Prior to April 2014 I was what you could class as an adrenalin junkie. Mountain biking, motorcycling, climbing, caving, kayaking and scuba diving. Sharing amazing experiences with friends and Deb who I have been married to since 2003.
On 5th April our world stopped turning as I had a serious accident whilst mountain biking with friends. My injuries were severe and at the time life threatening. Soon it became apparent that I was and would remain paralysed from the chest down as I had severed my spinal cord. I also punctured both lungs, broke most of my ribs and my right shoulder. My beloved 24-year operational career as a fire officer was brought to an abrupt halt, I retired to pension on ill health.
Many months followed as an inpatient at the Yorkshire Region Spinal Injuries Unit, learning to live with and deal with a complete spinal cord injury. After many months, I was discharged from hospital and began living and adjusting to my new norm. During my rehabilitation I had to relearn how to complete everything I did as an adult but from a wheelchair. Everyday tasks such as reading, writing, getting dressed / undressed, washed, all day to day skills that I, like most pre-injury, simply took for granted. I was a free person before my accident, able to wander were and when I pleased. I was a strong person who rarely felt vulnerable.
During my first few months living at home a colleague made me aware of Hounds for Heroes. I was truly amazed at what help an assistance dog could provide and submitted my application. I was invited to attend a consultation with the Hounds for Heroes team at their head office. Nothing was promised or offered at this stage, it was purely an occasion to meet the team, and for Deb and I to be told more about what assistance dogs do, what partnering with a dog involves, and what expectations and commitment would be required by Hounds for Heroes and ourselves should we be offered a dog in the future. I was struck at how much emphasis was placed on ensuring the continued safety and welfare of any dogs that are offered as partners. I learned that the partnership of a person and a dog is a very special relationship, far more intense than that of a pet and owner. Deb and I had always had a pet dog. Archie was our beloved Dalmatian, who had passed away soon after I came out of hospital.
A partnership with an assistance dog is about developing and becoming a team. A very strong bond is vital for the relationship to work.
Task work is made fun for both and is rewarding for both. If it is not, then any dog would lose interest quite quickly. The relationship is also about being mutually beneficial. The human partner needs help with things, but the dog has needs too. A dog that is just asked to work all of the time would soon get frustrated. The key to the relationship is that the dog you are partnered with is stimulated and is allowed to have down time. At the end of every day he is a dog, and has dog wants and needs. Time to run free with other dogs, time to just sniff everything he wants and of course play. Play is also how task work is developed. If something is rewarding and fun for your dog, then it will be happy to repeat your request.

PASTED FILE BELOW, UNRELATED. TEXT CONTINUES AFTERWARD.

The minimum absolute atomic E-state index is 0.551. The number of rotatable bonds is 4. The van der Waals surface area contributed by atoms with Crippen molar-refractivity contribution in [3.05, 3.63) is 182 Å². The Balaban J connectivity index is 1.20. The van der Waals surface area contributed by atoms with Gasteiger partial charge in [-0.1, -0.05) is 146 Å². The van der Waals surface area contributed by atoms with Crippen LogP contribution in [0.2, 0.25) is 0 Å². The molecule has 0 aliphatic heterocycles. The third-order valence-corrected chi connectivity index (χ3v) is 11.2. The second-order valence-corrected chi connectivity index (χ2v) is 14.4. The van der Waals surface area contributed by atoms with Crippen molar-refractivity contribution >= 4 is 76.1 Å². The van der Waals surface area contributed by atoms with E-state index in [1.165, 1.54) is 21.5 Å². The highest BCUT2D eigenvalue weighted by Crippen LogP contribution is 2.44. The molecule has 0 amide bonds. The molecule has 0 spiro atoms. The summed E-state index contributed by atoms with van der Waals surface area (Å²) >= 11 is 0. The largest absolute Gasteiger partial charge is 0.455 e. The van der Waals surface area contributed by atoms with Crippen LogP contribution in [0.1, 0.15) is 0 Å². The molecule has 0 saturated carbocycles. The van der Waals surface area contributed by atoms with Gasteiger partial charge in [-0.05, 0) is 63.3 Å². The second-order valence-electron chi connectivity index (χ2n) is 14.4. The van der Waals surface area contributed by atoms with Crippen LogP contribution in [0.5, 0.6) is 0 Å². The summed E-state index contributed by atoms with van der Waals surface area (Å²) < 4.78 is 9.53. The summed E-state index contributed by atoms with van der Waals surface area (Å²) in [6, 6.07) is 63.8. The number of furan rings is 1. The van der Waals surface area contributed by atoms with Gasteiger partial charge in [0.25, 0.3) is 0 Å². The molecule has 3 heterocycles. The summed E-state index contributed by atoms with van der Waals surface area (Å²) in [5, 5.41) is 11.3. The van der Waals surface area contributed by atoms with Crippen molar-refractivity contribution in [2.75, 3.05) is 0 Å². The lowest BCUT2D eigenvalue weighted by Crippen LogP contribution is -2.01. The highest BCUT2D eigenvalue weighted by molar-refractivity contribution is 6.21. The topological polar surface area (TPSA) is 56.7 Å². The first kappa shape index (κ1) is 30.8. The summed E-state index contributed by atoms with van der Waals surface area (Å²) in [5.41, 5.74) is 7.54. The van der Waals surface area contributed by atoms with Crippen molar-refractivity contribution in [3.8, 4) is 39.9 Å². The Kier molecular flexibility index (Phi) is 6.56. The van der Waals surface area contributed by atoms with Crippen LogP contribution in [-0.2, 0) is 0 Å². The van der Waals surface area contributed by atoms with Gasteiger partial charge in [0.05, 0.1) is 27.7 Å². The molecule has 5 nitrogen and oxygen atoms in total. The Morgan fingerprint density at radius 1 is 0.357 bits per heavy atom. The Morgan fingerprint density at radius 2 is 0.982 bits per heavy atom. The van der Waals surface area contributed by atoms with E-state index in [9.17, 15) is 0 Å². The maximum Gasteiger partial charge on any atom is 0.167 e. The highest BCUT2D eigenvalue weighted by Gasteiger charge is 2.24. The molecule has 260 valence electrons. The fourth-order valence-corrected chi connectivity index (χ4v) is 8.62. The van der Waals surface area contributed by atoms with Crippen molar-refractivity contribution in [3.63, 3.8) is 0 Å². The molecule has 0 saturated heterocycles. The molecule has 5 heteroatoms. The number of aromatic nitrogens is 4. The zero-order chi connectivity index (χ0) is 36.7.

I have had Merlin for over two years now and the bond we share is well and truly established. I have had to learn what Merlin likes and what makes him tick. More importantly, I have also learned what he doesn’t like, strange things like metal grates under his paws for instance. Merlin helps me around the home. Simple things give him so much pleasure: helping me empty the washing machine or picking up the mail first thing in the morning, tail wagging as he does these. He watches me intently and will follow me around the house, always there if I need him. I am so grateful for his help but always ensure it is fun and rewarding for him.
Having Merlin with me when I am out and about is also fantastic. You soon realise that if you become disabled, as in my case a wheelchair user, you are far more vulnerable than you were before. Having Merlin walking to heel at my side gives me a massive boost in confidence. I am never alone and always have my best friend at my side.
His willingness to help has got me out of a few pickles. Last spring, I was making my way down a steep slope near my home. The path was very slippery, to the point where I had to put my front wheelchair wheels against a wall at the side of the path to hold me stationary. The kerb on the road side was huge so I had nowhere to go safely. I took out my mobile to ring for help then promptly dropped it down the steep path. Merlin retrieved it and brought it back to my hand enabling me to ring for help.
I know that I am so fortunate to have Merlin as my assistance dog. I respect his needs and always ensure his welfare comes first and foremost. Merlin has enhanced my life beyond words. We rely on each other. The team at Hound for Heroes are brilliant, the support you receive is fantastic. Frequent support visits at first, that reduce as and when you get more established as a team. Always there to offer support if you need it.
I would recommend anyone who is eligible to apply, it could well change your life.